The 8 Essentials

Each of the 8 essentials uses simple how-to steps that let you get intimately familiar with your car’s private and not-so private parts. Because our program is chock full of definitions, easy to understand examples, memory joggers, games and good ole’ fashioned female intuition, you’ll be an expert at babying your four wheeled baby in no-time!

Individual Health records

Your baby has a history! The best medicine is prevention. Your 17 digit VIN number is as important as your Social Security number. By inspecting your vehicle with the “8 Essentials Checklist” and keeping records of your service history, mileage maintenance and recall updates, your level of empowerment skyrockets! Ensure you’re up-to-date and that you’re as safe as possible and prolong the life of your vehicle, all while saving you time and money.


Dash lights are like synapses in your brain telling you how your vehicle is feeling. Look at the colors of the icons on the dashboard, They’re like those on a traffic light.
Green: Go baby, go!
Yello: Budget! have Some Money set aside for maintenance.
Red: Full Stop! Something needs ASAP attention.


Use your intuition and pay attention. 90% off accidents are caused by poor visibility. You need to see and others need to see you. We check to ensure you have a great sense of sight smell look & feel.
Tail Light . Brake Light . Windshield Wipers . Mirrors . headlight & Lenses


Fuel and energy is the food that makes your vehicle go. To keep your vehicle running healthy and smooth, know what your car eats, IT MATTERS! We check the health of your car’s digestive system.


You can’t deny the MACDaddy of all hardworking electrical parts. Once loose connection and you’re dead. We check your battery. starting and charging system. 


have you ever ran a marathon while having an asthma attack? Every breath you take counts, and that philosophy crries over to your vehicle. If a filter is dirty, it puts a strain on the system it filters. We check you exhaust and filters.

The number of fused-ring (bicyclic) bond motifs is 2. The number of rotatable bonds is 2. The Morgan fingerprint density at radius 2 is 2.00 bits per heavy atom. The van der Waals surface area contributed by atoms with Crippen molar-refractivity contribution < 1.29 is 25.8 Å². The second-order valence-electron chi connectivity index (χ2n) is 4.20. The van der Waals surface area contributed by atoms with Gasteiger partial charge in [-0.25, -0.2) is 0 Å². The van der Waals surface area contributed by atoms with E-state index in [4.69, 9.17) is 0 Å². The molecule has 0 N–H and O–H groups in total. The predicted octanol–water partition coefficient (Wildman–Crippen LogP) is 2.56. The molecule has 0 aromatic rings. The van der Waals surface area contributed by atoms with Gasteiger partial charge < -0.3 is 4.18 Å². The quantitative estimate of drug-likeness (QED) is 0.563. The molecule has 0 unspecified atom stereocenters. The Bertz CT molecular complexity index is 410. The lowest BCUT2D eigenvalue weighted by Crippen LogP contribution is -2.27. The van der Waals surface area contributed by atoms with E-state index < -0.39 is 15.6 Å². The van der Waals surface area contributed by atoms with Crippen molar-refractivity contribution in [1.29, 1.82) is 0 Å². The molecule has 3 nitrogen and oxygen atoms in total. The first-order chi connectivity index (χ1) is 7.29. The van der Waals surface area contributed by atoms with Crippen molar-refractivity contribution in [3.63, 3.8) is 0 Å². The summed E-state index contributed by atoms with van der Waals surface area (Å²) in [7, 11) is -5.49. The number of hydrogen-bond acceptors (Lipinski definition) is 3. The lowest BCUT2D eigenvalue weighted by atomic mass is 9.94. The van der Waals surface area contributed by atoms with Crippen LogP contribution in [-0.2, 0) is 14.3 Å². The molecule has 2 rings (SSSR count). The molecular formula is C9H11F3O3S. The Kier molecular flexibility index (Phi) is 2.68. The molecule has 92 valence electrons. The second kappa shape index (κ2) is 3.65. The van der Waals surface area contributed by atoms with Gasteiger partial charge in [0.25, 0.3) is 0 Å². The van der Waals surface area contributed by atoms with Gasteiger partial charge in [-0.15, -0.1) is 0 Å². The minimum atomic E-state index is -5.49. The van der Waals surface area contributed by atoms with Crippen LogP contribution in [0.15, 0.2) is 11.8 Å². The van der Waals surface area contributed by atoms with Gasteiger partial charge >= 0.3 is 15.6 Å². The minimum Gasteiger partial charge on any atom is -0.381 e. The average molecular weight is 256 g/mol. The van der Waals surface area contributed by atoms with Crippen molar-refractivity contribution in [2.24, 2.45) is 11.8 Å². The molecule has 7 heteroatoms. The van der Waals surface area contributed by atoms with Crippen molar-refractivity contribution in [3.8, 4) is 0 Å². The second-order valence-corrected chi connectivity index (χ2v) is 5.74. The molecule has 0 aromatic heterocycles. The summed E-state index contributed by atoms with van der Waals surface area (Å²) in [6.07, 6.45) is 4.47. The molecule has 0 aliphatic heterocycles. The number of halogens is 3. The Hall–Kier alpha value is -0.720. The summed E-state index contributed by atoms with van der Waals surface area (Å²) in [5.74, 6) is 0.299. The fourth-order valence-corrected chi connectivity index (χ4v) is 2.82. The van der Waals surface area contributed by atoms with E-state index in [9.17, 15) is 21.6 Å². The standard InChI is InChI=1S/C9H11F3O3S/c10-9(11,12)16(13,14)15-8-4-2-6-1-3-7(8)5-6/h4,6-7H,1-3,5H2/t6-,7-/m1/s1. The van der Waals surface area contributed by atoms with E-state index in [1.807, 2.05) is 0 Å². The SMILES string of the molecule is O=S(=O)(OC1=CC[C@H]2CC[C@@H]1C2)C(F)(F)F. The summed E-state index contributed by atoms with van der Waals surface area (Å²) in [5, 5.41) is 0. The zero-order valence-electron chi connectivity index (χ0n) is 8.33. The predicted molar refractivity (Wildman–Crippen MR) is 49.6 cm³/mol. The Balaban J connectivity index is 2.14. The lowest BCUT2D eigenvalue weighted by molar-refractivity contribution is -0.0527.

Air . Cabin . Fuel . Oil . Transmission


Your circulatory system keeps blood pumping through your veins, like the fluids that run through the systems in your vehicle. We check your fluids
Motor oil . Power Steering . Brake . Battery Coolant . transmission . Washer


No matter how cat like your reflexes are. if your vehicle’s brake aren’t working properly. you’re in trouble. We check your brakes, steering, front end and suspension to make sure your vehicle’s reflexes are as good as yours are.


Neglect will cause you to break down, get stuck on the road, waste your time and waste your money. rubber is used to transport fluid to each system, and support structure of your vehicle, Being proactive offsets system failure. We check our rubbers.
Tires . Belts . Hoses . Boots . Bushing


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General Maintenance Timelines


Regular maintenance is essential to keep your vehicle running smoothly and to prevent costly repairs in the future. Here are some general guidelines for routine maintenance tasks:

Oil and filter changes: Depending on the type of oil you use, you should change your oil and filter every 3,000 to 7,500 miles, or every six months to a year.